Mencius — Great Philosopher of Confucianism and His Benevolent Ideas
Mencius (about 372 BC — 289 BC), named Meng Ke and respected as Meng Zi or Mencius, was one of the most influential philosophers who further developed and enriched Confucianism.
Therefore, besides Confucius, Mencius has been respected as the second sage of Confucianism.
Brilliant Education of Mencius
Mencius was a descendant of a noble family of the Lu State during the Warring States Period (403 BC — 221 BC), but his father died when he was a toddler.
His mother, an insightful and decent woman, gave him the best family education, widely documented and eulogized in historical documents.
She wisely chose neighbors with positive influences, constantly encouraged Mencius to study and work diligently, and taught him to be respectful to everyone around him.
Academically, he had been learning Confucianism from Confucius' grandson Kong Ji (courtesy name Zisi) or from one of Kong Ji's students.
Gradually, he became an exceptional scholar who attracted many sincere disciples.
Dragon Shaped Ritual Jade (Bi) of the Warring States Period — Hubei Museum (Photo by Dongmaiying)
Great Philosopher Mencius and His Unaccepted Ideas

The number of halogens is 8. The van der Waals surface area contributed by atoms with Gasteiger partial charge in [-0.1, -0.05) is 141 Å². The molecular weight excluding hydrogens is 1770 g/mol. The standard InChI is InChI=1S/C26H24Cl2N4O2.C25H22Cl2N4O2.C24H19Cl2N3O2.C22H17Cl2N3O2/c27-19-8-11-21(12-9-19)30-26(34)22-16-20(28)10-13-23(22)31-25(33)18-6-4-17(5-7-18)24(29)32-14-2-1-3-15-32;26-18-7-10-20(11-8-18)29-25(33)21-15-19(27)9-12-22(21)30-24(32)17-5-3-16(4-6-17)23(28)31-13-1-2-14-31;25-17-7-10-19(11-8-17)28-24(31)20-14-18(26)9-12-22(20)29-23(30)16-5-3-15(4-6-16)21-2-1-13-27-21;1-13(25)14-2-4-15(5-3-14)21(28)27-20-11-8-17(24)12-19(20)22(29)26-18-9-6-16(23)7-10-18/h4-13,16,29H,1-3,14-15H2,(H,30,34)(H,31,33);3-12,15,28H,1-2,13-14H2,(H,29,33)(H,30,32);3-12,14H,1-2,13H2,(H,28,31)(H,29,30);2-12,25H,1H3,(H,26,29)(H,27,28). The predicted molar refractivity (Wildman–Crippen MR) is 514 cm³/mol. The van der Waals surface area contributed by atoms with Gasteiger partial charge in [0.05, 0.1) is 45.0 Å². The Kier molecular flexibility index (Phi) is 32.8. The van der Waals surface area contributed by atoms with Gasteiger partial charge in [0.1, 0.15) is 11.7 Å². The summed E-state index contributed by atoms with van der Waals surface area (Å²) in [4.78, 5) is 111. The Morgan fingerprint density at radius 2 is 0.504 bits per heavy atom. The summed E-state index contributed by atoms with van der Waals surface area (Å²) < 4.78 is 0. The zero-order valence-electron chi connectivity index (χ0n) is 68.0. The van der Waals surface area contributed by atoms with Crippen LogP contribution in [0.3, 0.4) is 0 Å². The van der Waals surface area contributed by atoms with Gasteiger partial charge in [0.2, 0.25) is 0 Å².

In his 40s, Mencius led his students and started to travel to different kingdoms, trying to introduce his ideology to monarchs.
As a well-established scholar, he was highly respected.
Those kings met with him, consulted him, debated with him, and well-provided him; however, no one appreciated his ideology, let alone implemented it.
In the aggressive Warring States Period, most kings aimed to expand their territory and defeat other regimes.
Therefore, Mencius stopped traveling and returned to his hometown in his 60s, when he continued teaching and writing until he left the world peacefully.
Bronze Wine Container (He) of the Warring States Period — Palace Museum (Photo by Dongmaiying)
Main Beliefs of Mencius
People are born good.
Proper education and consistent self-introspection could maintain and improve inner kindnesses, including benevolence, loyalty, politeness, and wisdom.
The best way to strengthen a kingdom is to implement benevolent policies to attract people instead of expanding territory through annexation wars.
Ritual Jade (Yu Bi) of State Lu During the Warring States Period — Shandong Museum (Photo by Dongmaiying)
Monarchs should behave as moral models and care for civilians as their children. Most importantly, they must always put civilians’ well-being before everything.
On the other side, civilians should respect and serve monarchs like parents.
But if monarchs are cruel or incapable, civilians have the right to overthrow their reign, even through violent means.
Farmland and property are people’s security sources and the foundation of a stable kingdom.
Therefore, monarchs needed to ensure that civilians could obtain certain amounts of land and other resources so that everyone could live with stability and decency.
That way, civilians would keep themselves from getting involved in violence and rebellion.
Bronze Inlaying Gold Food Container (Dou) of the Warring States Period — Shanxi Museum (Photo by Dongmaiying)
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